The aim of this activity is to deliver technologies that convert wastewater and liquid waste residues directly into animal feeds for use in agriculture and/or aquaculture. The developed technologies will convert abattoir and feedlot waste with a current estimated cost of disposal of >$100 million p.a., into nutritional supplements. 
The key activities in this activity are analysis of waste substrate and microbial products, microorganism selection, strain optimisation, process development, scale up and feed efficacy testing. The major high value product is single cell protein, which typically ranges in value from $300 to $600 per tonne of product, but can exceed $2,000 per tonne in aquaculture. 


    • Australian Government Department of Agriculture, Water and the Environment
    • Meat and Livestock Australia

    Project Outcome

    • Purple phototrophic bacteria enable the removal of organics, nitrogen and phosphorus from agri-industrial wastewater while these resources can be recovered as protein and pigment-rich biomass that is applicable as animal feed or fertiliser. For the first time, PPB were successfully granulated which enables cost-effective harvesting in a wastewater treatment application. The carotenoid content of PPB can be manipulated with light intensity adjustment. The lycopene content, a valuable carotenoid with immuno-nutritional properties, can be increased via this method. A high-throughput screening method to grow PPB, and assess the impacts of environmental conditions on pigmentation was developed. A PPB specific carotenoid analysis method via Ultra Performance Liquid Chromatography (UPLC) was developed which was used to implement a non-destructive principal component analysis (PCA) for high throughput bacteriochlorophyll and carotenoid analysis.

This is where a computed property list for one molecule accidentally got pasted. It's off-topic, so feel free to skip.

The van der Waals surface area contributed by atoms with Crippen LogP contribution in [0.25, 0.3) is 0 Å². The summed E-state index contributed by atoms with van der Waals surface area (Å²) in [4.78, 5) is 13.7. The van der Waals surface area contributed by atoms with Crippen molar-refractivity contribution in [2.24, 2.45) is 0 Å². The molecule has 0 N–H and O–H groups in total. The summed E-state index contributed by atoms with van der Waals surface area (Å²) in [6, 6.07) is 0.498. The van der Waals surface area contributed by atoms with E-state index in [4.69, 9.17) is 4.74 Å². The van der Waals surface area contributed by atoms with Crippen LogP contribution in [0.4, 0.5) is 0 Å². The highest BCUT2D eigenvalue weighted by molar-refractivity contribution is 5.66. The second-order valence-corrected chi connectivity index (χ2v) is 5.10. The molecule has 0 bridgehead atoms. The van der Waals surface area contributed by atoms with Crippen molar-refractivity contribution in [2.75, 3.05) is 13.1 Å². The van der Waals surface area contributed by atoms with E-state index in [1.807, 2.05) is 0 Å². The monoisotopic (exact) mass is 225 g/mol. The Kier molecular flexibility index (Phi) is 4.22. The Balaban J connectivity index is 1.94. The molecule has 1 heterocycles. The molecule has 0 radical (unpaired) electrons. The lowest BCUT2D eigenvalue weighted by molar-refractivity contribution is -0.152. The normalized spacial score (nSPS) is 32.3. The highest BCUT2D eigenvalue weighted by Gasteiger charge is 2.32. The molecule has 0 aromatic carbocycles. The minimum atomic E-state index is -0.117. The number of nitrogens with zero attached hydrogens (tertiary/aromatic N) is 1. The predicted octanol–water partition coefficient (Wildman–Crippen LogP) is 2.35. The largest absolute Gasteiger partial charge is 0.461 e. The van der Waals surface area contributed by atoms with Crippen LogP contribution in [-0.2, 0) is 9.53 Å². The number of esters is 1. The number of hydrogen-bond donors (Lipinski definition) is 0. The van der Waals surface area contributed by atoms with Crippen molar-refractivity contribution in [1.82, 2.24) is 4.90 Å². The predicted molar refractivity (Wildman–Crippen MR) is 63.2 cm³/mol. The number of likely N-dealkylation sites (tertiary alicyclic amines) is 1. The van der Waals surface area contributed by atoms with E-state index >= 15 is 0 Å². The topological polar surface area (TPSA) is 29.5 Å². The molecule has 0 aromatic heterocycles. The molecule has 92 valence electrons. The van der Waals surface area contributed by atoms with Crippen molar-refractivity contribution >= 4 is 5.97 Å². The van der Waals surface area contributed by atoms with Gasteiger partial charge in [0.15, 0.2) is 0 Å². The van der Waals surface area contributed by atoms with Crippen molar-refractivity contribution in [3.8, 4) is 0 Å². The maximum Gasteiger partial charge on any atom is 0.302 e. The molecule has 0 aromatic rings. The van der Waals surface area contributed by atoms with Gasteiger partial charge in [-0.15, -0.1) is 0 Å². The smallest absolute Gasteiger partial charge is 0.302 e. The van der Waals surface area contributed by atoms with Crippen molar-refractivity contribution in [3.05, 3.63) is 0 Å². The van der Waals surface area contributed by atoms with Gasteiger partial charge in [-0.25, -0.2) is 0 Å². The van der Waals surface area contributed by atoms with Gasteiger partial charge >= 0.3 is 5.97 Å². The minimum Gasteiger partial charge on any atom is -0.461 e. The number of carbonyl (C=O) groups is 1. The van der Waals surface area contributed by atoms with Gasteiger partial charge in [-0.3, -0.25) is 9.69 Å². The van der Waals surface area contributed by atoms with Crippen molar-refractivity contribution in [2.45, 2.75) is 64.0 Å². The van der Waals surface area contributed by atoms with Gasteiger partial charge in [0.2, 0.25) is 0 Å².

• Preliminary data showed that PPB biomass can substitute up to 100% of fishmeal in tiger prawn feed which technically enables the application of PPB as aquaculture feed with a theoretical value close to fishmeal (~$1970 tonne-1). The wastewater source will dictate the applicability of wastewater derived PPB biomass for the feed manufacturer. 
    • PPB were also successfully tested as organic fertiliser (in combination with other fertiliser or as sole source) for tomato, silverbeet, spinach, sorghum and watermelon. The results underline the useability of recovered organics, nitrogen and phosphorus from wastewater to generate plant material and protein in a circular economy. However, the PPB technology is still in its infancy and on-site, outdoor pilot units have to translate the findings into real world applications.



    • Capson-Tojo, G., Batstone, D.J., Grassino, M., Vlaeminck, S.E., Puyol, D., Verstraete, W., Kleerebezem, R., Oehmen, A., Ghimire, A., Pikaar, I., Lema, J.M. and Hülsen, T. (2020) Purple phototrophic bacteria for resource recovery: Challenges and opportunities. Biotechnology Advances 43, 107567.
    • Stegman, S., Batstone, D.J., Rozendal, R., Jensen, P.D. and Hülsen, T. (2021) Purple phototrophic bacteria granules under high and low upflow velocities. Water Research 190, 116760.
    • Grassino, M, Batstone, D.J., Yong, K.W.L, Capson-Tojo, G., Hülsen, T. (2022) A method for detection and quantification of neurosporene, lycopene, and bacteriochlorophyll a in purple phototrophic bacteria by UPLC-UV-HRMS. Talanta (submitted).


    • 1st Virtual International Conference on Carotenoids (2021). International Carotenoid Society, June 22-25.
    • 4th IWA Resource Recovery Conference (2021), Virtual event.


    • BIOTECHNOLOGY HONOURS 2020. Investigation of processes required for Purple phototrophic bacteria commercialisation (by Glen Cornish)

    Project members

    Associate Professor Paul Jensen

    Associate Professor
    Australian Centre for Water and Environmental Biotechnology

    Ms Maria Grassino

    Research Scholar

    Mr Sam Stegman

    Research Scholar

    Other Members

    A. Prof Andrew Barnes
    Prof Susanne Schmidt (UQ)
    Dr Harshi Gamage (UQ)